Te Rangi Huata of Ngāti Kahungunu began in 2000 an annual Matariki celebration in Hastings, which attracted 500 people, which reached 15,000 in 2001. In 2001, the Māori Language Commission began a move to "reclaim Matariki, or Aotearoa Pacific New Year, as an important focus for Māori language regeneration". In 2016 Te Wānanga o Aotearoa promoted a new vision of Matariki in a month-long roadshow called "Te Iwa o Matariki" (iwa being Māori for "nine"), stressing the nine stars recognised by some iwi.: 88
Since then it has increasingly become common practice for people – Māori and non-Māori – and institutions such as schools, libraries, and city councils to celebrate Matariki in a range of ways. These have included concerts, festivals of lights, the illumination of Auckland's Sky Tower, and tree planting. In 2017 Wellington City Council announced they would cancel the Sky Show fireworks held on Guy Fawkes Night for 22 years, and move them to a Matariki cultural festival from July 2018.
The celebrations have taken place over the period of a week or month, anywhere from early June to late August, but increasingly coincide with the winter solstice or the traditional dates of Matariki.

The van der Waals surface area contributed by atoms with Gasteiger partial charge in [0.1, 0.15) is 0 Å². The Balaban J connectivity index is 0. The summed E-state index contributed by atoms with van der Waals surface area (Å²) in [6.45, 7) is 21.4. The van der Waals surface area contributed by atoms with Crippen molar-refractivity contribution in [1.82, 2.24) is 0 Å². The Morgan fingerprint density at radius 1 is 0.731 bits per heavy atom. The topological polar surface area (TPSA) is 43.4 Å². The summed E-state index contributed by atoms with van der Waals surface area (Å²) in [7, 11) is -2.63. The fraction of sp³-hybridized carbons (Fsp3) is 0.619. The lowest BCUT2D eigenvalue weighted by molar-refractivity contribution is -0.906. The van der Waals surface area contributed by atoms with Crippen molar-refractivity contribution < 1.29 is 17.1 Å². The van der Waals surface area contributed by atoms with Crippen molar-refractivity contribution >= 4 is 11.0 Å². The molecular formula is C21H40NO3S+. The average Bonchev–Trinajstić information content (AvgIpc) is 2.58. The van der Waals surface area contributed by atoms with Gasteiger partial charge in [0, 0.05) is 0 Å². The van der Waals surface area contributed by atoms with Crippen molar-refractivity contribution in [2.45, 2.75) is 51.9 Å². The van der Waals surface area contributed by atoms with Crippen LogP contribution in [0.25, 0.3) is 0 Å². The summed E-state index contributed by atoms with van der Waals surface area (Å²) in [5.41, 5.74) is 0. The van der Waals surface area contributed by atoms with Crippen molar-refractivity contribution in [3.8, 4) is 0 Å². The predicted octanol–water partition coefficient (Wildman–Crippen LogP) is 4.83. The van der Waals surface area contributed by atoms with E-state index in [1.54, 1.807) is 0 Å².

A proposal to make Matariki an official public holiday in New Zealand was made by former Māori Party MP Rahui Katene's member's bill Te Ra o Matariki Bill/Matariki Day Bill, drawn from the ballot in June 2009. The Bill would have fixed the date of a public holiday using the new moon in June; this was later changed to the new moon of the heliacal rising of Matariki when the bill was drawn a month later and set down for introduction into Parliament. Mayor of Waitakere City Bob Harvey supported the call to make Matariki a public holiday to replace Queen's Birthday, along with the Republican Movement of Aotearoa New Zealand, which found none of New Zealand's local authorities held celebrations for Queen's Birthday but many celebrated Matariki. However, the Bill itself did not propose abolishing Queen's Birthday, and was voted down at its first reading.
As part of the National–Māori Party agreement subsequent to the 2011 New Zealand general election, both parties agreed to support a "cultural heritage bill to recognise Matariki/Puanga, and to honour the peace-making heritage established at Parihaka."